Part 7 of this older series.
Yesterday we discussed some of the statements Jesus made which, while not being the statement “I am God,” were certainly claims of being equal to and of the same substance as God the Father. We also discussed his claims of son-ship with The Father and how, in that day and time, to be someone’s son was to basically be equal with them; obviously a claim equality with God is in practicality the same as a claim of being God.
Today we are going to cover some instances where we see Jesus’ actions indicate He understood His own divine nature.
Jesus laid claim to many of the attributes of God. Jesus made statements in which He claimed to possess attributes we normally only associate with God.
Jesus claimed to possess the eternal nature of God. We understand that one of the attributes of God is the fact that He has been self-existent from eternity past, and that only God is eternal from before time. Therefore, if Jesus claimed that attribute, He was, in essence, claiming to be God.
Jesus claimed to be the Alpha and Omega, or the First and Last, or the Beginning and the End in Revelation 1:17,18; He also claimed here to be alive forevermore, and that He possessed the keys to Hell and Death.
In John 8:56-58 Jesus was describing to the Pharisees how Abraham rejoiced at the future coming of Jesus, the Messiah. When the Pharisees questioned how a man not even 50 years old could have known Abraham, Jesus replied in verse 58. “Before Abraham was, I Am.” To fully understand just what Jesus was saying here, we have to go back to Moses and the burning bush. When Moses asked God to say who it was that was sending him(Moses) to lead the Jews out of Egypt, God replied that Moses could simply tell them, in Exodus 3:14, “I AM hath sent me unto you”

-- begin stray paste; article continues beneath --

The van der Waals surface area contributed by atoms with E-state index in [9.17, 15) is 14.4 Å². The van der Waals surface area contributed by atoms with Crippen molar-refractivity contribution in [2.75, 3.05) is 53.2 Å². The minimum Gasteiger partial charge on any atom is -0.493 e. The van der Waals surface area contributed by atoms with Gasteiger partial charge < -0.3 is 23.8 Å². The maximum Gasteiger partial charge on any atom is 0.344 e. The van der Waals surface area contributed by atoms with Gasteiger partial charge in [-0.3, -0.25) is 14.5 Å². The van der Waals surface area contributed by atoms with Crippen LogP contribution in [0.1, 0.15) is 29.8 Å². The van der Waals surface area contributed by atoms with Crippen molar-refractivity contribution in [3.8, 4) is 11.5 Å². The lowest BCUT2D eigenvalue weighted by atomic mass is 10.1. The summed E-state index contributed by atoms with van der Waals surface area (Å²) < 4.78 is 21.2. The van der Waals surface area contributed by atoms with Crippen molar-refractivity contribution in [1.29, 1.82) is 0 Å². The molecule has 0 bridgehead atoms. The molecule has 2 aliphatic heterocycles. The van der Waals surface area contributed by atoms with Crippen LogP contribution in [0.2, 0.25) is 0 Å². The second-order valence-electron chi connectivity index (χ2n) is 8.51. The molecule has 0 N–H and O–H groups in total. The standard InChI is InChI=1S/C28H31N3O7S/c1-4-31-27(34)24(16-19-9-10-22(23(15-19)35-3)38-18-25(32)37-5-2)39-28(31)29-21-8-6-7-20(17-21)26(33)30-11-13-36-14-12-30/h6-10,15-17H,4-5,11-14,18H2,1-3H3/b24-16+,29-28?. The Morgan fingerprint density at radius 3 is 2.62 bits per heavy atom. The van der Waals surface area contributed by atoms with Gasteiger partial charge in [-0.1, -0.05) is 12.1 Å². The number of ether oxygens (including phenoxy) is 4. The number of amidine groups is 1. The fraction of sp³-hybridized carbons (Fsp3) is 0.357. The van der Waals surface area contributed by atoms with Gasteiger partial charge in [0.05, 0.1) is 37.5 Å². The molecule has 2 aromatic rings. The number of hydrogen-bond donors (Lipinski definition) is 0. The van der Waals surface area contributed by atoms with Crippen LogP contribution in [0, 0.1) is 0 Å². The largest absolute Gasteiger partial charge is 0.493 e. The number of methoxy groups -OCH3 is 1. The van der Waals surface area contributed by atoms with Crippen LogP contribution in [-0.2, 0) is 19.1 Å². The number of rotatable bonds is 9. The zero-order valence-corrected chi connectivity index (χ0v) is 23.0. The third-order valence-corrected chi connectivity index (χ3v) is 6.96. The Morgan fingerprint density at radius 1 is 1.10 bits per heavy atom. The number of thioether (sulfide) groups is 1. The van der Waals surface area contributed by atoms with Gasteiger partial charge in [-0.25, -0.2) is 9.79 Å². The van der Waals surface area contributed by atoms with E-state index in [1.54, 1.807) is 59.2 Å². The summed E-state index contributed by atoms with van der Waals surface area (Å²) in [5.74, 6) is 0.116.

God can call Himself that because He always has been. He can call Himself that because He always will be. He is self-existent, not having been created by any other thing. Jesus obviously meant the same thing. He was clearly saying that Abraham was not just rejoicing at the idea of Messiah, but the actual fact not yet taken place, of Jesus Christ Himself! That is why Jesus could also refer to Himself as “I Am”.
Jesus made a claim to the omniscience or all knowing attribute of God when He told Peter exactly how Peter would react the night of the crucifixion. He told Peter how he would deny Jesus three times; He told Peter exactly when this would occur(before the rooster crowed). This story is relayed to us in Matthew 26.
Jesus made a claim to the omnipresence of God when He told his disciples that He would always be with them and also that He is eternal in The Great Commission contained in Matthew 28:18-20, telling them “I am with you always, even unto the end of the world.”
Jesus made claims to be able to forgive sins, and this authority is clearly reserved for God alone; this concept is clearly taught throughout both the Old and New Testaments (Isaiah 43:25 is one place), and the Jews of Jesus’ time clearly understood that was what their scriptures taught. In fact, we will cover the Pharisees’ perception of what Jesus was saying later in this lesson.
Let us look at some of the instances where Jesus forgave sins.
In Matthew 9:1-8, Mark 2:1-12, and Luke 5:17-26, the Bible tells the story of Jesus’ healing of a paralyzed man. The real key in each of these stories is not really that Jesus healed a sick man, after all, He had been traveling throughout the region healing multitudes of sick by this time. What makes this story so unusual is not that Jesus made a paralyzed man walk, but that in each case He told the man he was forgiven of his sins! He said in each case, “Thy sins be forgiven thee,”